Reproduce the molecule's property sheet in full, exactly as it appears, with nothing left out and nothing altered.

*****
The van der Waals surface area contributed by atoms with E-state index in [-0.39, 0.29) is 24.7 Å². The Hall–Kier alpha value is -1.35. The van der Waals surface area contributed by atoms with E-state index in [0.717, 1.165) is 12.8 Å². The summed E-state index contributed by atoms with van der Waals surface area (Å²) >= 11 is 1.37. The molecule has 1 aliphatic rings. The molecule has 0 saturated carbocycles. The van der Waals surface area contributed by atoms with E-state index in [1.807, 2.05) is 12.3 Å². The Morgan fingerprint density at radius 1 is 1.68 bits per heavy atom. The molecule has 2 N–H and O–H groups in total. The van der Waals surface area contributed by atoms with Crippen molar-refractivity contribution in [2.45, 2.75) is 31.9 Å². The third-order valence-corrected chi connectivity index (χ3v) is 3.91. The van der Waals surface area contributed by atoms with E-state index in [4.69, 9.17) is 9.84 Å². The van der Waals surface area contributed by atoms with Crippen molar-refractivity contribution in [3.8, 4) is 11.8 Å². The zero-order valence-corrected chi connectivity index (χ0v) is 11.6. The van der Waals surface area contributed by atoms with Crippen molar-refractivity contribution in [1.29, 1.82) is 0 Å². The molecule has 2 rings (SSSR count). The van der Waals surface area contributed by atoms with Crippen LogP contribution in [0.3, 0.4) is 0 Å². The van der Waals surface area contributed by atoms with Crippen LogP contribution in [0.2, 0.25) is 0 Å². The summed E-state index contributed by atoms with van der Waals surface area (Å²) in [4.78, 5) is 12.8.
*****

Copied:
The van der Waals surface area contributed by atoms with E-state index in [-0.39, 0.29) is 24.7 Å². The Hall–Kier alpha value is -1.35. The van der Waals surface area contributed by atoms with E-state index in [0.717, 1.165) is 12.8 Å². The summed E-state index contributed by atoms with van der Waals surface area (Å²) >= 11 is 1.37. The molecule has 1 aliphatic rings. The molecule has 0 saturated carbocycles. The van der Waals surface area contributed by atoms with E-state index in [1.807, 2.05) is 12.3 Å². The Morgan fingerprint density at radius 1 is 1.68 bits per heavy atom. The molecule has 2 N–H and O–H groups in total. The van der Waals surface area contributed by atoms with Crippen molar-refractivity contribution in [2.45, 2.75) is 31.9 Å². The third-order valence-corrected chi connectivity index (χ3v) is 3.91. The van der Waals surface area contributed by atoms with E-state index in [4.69, 9.17) is 9.84 Å². The van der Waals surface area contributed by atoms with Crippen molar-refractivity contribution in [3.8, 4) is 11.8 Å². The zero-order valence-corrected chi connectivity index (χ0v) is 11.6. The van der Waals surface area contributed by atoms with Crippen molar-refractivity contribution in [1.29, 1.82) is 0 Å². The molecule has 2 rings (SSSR count). The van der Waals surface area contributed by atoms with Crippen LogP contribution in [0.3, 0.4) is 0 Å². The van der Waals surface area contributed by atoms with Crippen LogP contribution in [0.2, 0.25) is 0 Å². The summed E-state index contributed by atoms with van der Waals surface area (Å²) in [4.78, 5) is 12.8.